Monday, July 24
Campbell Recital Hall
SJW MEMBER: $39 | Child (17 and under) & Student (present valid student ID card) $10
NON-MEMBER: $47 | Child (17 and under) & Student (present valid student ID card) $18
Ticket prices include all fees; what you see is what you pay.
Programs, personnel, venues, and pricing subject to change without notice.
Jaimeo Brown, drums
Chris Sholar, guitar, electronics
Howard Wiley, saxophone
“Incredibly forward-thinking and fresh.” —Vice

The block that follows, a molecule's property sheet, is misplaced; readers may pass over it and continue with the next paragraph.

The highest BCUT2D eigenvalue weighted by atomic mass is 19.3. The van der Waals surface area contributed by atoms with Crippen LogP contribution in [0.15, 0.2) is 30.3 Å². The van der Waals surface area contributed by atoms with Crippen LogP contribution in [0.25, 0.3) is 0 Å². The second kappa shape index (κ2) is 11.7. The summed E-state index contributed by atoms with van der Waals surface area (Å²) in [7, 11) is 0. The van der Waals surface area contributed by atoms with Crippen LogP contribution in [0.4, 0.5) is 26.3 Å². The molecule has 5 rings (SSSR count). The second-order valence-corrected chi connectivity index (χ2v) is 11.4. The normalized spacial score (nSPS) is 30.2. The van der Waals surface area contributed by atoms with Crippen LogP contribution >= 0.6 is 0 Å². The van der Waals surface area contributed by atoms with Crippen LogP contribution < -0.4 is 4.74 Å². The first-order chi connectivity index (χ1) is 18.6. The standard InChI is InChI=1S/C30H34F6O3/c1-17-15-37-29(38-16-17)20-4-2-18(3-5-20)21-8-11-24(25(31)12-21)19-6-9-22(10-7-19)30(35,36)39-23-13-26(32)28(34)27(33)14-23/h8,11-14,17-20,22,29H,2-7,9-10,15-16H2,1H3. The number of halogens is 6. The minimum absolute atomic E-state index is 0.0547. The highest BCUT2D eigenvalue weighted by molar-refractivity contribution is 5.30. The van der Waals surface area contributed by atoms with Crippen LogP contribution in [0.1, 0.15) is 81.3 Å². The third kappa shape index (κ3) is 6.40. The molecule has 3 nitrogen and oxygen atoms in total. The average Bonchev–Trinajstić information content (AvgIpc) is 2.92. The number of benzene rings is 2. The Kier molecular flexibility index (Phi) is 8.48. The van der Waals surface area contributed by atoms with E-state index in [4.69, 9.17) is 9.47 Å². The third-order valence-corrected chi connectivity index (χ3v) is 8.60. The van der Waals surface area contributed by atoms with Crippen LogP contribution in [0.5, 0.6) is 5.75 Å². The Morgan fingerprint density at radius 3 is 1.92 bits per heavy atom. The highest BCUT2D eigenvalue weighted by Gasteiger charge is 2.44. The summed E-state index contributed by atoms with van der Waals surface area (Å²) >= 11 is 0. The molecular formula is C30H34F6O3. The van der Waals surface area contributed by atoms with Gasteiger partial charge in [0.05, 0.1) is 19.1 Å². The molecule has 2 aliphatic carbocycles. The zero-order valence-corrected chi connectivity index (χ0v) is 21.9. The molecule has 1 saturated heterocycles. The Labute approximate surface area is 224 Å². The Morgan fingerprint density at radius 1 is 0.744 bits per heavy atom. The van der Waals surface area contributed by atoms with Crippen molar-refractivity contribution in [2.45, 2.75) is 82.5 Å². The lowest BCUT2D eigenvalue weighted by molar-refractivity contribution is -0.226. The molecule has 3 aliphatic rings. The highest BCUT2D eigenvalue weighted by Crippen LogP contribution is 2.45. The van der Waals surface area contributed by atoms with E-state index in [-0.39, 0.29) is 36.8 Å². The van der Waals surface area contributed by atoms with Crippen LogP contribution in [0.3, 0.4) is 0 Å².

The biggest problem with the enduring but apocryphal story of jazz emerging from Storyville, the red-light district in New Orleans, is that it erases the essential role of the Black church, the music’s deepest source of power. Before blues and jazz, there were stately spirituals and ecstatic praise songs, and in drummer Jaimeo Brown’s Transcendence project he weaves a stunning musical tapestry by incorporating the sounds of Alabama’s Gee’s Bend quilters. On his visionary 2013 Motéma album Transcendence Brown not only sampled classic field recordings by Gee’s Bend singers performing traditional songs like “This World Is a Mean World” and “You Can’t Hide (Death’s Got a Warrant).” He draws on another deep and ancient spiritual tradition by incorporating Carnatic vocals by Mumbai-born, New York-based singer/songwriter Falu, composing music that elaborates on the various melodic themes and vocal cadences. The results are often stunning, as if Brown’s band was engaged in a real-time musical dialogue with the sampled artists. For this concert he’s joined on guitar and electronics by Chris Sholar, who also played on and produced the 2016 Transcendence follow up, Work Songs (which expanded the sonic matrix with samples drawn from Mississippi prisons to stonemasons in Japan). A well-traveled musician who worked with the Mingus Big Band for several years, Brown has performed and recorded with artists such as Stevie Wonder, Carlos Santana, Q-Tip, Kenny Garrett, Greg Tardy, and Joe Locke. Jaimeo’s name might look familiar to Bay Area jazz fans, because he spent his formative years in San Rafael, performing as a teenager with bassist Marcus Shelby, pianist Smith Dobson, and vibraphonist Bobby Hutcherson. A comrade from Brown’s formative years, Oakland tenor saxophonist Howard Wiley rounds out Transcendence. Wiley provided a conceptual roadmap for Transcendence with his acclaimed 2007 album The Angola Project, which was inspired by field recordings of inmates at Louisiana’s Angola Prison.